For if you forgive men when they sin against you, your Heavenly Father will also forgive you.
Matthew 6:14 NIV
The principle of forgiveness is a difficult one for many people, especially those who have been abused, neglected, or violated. And sadly, a great many of those with eating disorders fit that description. It’s one thing to forgive the woman who cut you off on the freeway, for example, but how do you forgive a parent who abandoned you? Or an abuser who violated your most basic human rights? Or perhaps the most difficult person for an addict of any kind to forgive—how do you forgive yourself?
If I could, I would tell you that you could pick and choose whom to forgive and to what extent. I would tell you partial, selective forgiveness is good enough. But if our scripture passage is true (and all scripture is), that would mean our Heavenly Father could measure out our own forgiveness similarly—that such as we forgive, so too would we be forgiven. And I don’t know about you, but I need total forgiveness, absolute pardon, over and over and over again. I’m just not perfect enough for anything else. Are you?
Forgiveness is not something we can get out of. There simply aren’t any loopholes. But that’s only half the truth. Thankfully, the larger part is that our call to forgiveness is an invitation from our loving Father, who tenderly holds our best interests at heart—always. God invites us to a life and a lifestyle of forgiveness, because when we walk in forgiveness and mercy toward ourselves and others, we let go of the bitterness that would otherwise ensnare us (Hebrews 12:14-15). The more tightly we hold on to a grudge, the more tightly that grudge holds us.
When we hold on to grudges and harbor bitterness and resentment in our heart toward others, we are the ones who suffer. In fact, it has been said that holding onto resentment and refusing to forgive an offender is like drinking poison and then waiting for the other person to die. Usually, the other person will go about his or her life, largely unaware of the unrest we have chosen to invite into our hearts by not releasing them into the hands of God and allowing Him to avenge us. In other words, forgiveness really isn’t for the benefit of the offender so much as it is for us. In fact, forgiveness actually unleashes us from the control that our offenders might otherwise have in our lives.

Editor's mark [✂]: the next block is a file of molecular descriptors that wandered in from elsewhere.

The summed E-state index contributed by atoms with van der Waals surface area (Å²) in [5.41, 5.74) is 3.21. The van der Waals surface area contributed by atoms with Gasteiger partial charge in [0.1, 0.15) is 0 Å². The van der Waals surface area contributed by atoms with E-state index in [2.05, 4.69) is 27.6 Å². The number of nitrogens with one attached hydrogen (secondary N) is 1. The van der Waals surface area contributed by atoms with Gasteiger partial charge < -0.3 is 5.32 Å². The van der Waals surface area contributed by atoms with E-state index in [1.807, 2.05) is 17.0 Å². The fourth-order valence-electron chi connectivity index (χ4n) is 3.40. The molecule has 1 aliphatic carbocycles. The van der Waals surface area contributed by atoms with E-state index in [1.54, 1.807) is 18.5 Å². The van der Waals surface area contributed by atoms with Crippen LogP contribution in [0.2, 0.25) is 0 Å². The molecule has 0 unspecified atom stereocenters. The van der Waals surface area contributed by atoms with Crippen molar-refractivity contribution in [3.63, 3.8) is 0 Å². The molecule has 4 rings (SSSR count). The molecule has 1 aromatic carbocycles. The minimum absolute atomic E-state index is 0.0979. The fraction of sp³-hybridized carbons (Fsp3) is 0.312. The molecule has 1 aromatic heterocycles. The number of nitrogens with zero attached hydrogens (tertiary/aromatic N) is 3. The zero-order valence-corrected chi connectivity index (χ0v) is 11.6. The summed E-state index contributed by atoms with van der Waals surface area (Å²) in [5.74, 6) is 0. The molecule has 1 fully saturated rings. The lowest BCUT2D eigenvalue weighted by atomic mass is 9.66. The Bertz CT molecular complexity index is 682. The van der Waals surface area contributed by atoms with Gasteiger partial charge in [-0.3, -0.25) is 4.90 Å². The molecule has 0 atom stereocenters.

Free of the root of bitterness, we become able to live open-hearted and open-handed, seeing others as God sees them, and as God sees us: fallible, broken humanity in need of love. And without a root of bitterness choking the life out of our hearts, we abandon ourselves to love others, to love God, and to love ourselves.
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What steps would make you more willing to forgive?
by: Jena Morrow
Jena Morrow’s debut book, “Hope,” chronicles her nearly three-decade-long battle with eating and body image issues. In her second book, “Hope for the Hollow,” Jena takes readers on a thirty-day devotional journey to challenge eating disordered thoughts and beliefs in light of God’s Word. In addition to being a writer, speaker, and activist for eating disorder awareness and prevention, Jena works as the Alumnae Coordinator at Timberline Knolls in Lemont, IL, a premiere residential treatment center for women and girls battling eating disorders, substance abuse, mood disorders, self-injury, and PTSD. Jena makes her home in a suburb of Chicago with her son, Jaden, his pet snake Stephanie, and a mischievous cat named Prim.